How Apple Beat the Street — Again

October 22, 2007, 10:03 PM UTC

In the days before Apple’s (AAPL) quarterly earnings report, several analysts hastily raised their estimates for the company’s Q4 profits — as if fearing a repeat of the last four quarters, when the company beat Wall Street’s targets by anywhere from 22% to 46%.

But it was too little too late. As CNNMoney reported at the close of market today, Apple posted sharply higher sales and earnings in the quarter that ended Sept. 29. With revenue of $6.22 billion and earnings of $1.01 cents per share, Apple blew past not only its target of 65 cents a share, but the analysts’ average estimate of 86 cents.

Analyst Shaw Wu of American Technology Research, who had predicted sales of $6.05 billion, proclaimed it an “all-around strong quarter.”

“Very impressive,” said Piper Jaffray’s Gene Munster. “Everything is just clipping along.”

What surprised both analysts the most, however, was Apple’s rosy prediction of a blowout Christmas quarter with sales of $9.2 billion and earnings of $1.41 a share — a sharp contrast to the company’s tradition of extremely cautious forward-looking guidance. “It’s the first time in three quarters they’ve given guidance higher than Wall Street’s,” says Munster. “This could push Street estimates up 25% to 30%.”

Apple’s shares closed at all-time record high of 174.36, up 2.31% for the day, and added another 12 points in after-market trading.

How did Steve Jobs & Co. do it?

In a word: Macintosh. The company sold 2.164 million Macs in the quarter, accounting for 62% of the company’s revenue. Sales were up 34% year to year and set a company record for the fall quarter, thanks in large part to back-to-school promotions.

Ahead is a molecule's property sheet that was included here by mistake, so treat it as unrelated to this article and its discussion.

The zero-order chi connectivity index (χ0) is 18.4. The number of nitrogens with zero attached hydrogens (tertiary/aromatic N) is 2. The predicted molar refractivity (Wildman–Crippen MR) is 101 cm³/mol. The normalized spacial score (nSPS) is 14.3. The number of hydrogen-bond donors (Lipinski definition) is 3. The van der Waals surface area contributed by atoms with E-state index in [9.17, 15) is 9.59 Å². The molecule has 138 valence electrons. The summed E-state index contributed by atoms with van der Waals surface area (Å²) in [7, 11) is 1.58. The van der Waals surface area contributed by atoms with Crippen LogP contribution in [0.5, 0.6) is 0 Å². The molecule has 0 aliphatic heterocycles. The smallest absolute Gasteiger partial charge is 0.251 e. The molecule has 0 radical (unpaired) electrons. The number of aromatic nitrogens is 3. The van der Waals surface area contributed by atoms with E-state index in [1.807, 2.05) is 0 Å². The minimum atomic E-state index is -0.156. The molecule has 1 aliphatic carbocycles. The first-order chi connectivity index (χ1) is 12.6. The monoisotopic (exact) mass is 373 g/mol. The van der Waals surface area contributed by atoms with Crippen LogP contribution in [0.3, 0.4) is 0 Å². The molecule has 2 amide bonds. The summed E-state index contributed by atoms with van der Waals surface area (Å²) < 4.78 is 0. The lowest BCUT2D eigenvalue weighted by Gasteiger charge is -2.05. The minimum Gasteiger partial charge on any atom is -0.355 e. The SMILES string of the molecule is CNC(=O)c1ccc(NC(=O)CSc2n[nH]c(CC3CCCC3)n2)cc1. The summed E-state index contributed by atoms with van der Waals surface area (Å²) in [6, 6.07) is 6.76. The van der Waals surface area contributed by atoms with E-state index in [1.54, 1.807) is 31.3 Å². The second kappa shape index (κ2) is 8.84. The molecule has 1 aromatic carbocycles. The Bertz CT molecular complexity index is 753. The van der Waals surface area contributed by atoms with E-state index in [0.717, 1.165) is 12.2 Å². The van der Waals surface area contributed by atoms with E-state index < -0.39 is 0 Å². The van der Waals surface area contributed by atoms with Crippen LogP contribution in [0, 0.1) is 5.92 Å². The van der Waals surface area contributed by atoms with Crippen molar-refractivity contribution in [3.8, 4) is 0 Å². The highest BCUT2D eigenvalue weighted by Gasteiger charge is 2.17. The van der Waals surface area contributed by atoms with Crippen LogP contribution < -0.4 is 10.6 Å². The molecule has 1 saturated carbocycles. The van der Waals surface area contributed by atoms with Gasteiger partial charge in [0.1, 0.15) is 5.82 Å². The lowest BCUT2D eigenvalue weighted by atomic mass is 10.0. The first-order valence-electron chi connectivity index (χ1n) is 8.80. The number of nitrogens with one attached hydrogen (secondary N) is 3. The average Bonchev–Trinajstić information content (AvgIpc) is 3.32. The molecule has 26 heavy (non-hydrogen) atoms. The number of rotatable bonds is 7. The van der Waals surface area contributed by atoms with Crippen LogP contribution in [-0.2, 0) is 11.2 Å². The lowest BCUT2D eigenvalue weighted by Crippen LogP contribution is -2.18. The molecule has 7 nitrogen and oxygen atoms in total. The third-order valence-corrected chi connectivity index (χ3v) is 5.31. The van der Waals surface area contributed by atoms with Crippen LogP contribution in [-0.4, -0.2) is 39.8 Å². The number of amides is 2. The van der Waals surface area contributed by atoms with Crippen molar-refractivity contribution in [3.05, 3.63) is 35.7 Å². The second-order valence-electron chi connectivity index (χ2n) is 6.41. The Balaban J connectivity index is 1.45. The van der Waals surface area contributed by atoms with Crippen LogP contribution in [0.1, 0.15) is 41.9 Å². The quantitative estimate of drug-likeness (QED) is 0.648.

Macintosh market shares are up sharply in Europe and even Japan, where sales have lagged, and Munster estimates that Apple’s worldwide market share could grow from 3% to 3.2% as a result of the Mac surge. Earlier estimates of Apple’s share of the U.S. computer market put it anywhere from 6.2% to 8.1%.

iPhone sales were also impressive — 1.12 million sold in the quarter, with a burst of sales after the September $200 price drop — but because Apple spreads its cellphone revenue across 24 months, the iPhone impact on Q4 earnings was less significant.

The one place where Apple failed to meet expectations was in iPod sales. The company reported 10.2 million iPods sold in the quarter — a shade fewer than the 10.9 million analysts were expecting.

But where it matters most — profitability — Apple continues to shine. Its gross margin for the quarter was 33.6%, up from 29.2% a year earlier. That’s not even in the same ballpark as Apple’s competitors in the cut-throat computer and cellphone industries.

Steve Jobs has clearly learned how to leverage his company’s advantage in design and ease of use to the benefit of Apple’s investors — and the company’s bottom line.

See Apple’s press release here.

For a transcript of the earnings call, click here.

For background, see Apple Earnings Preview: Firing on All Cylinders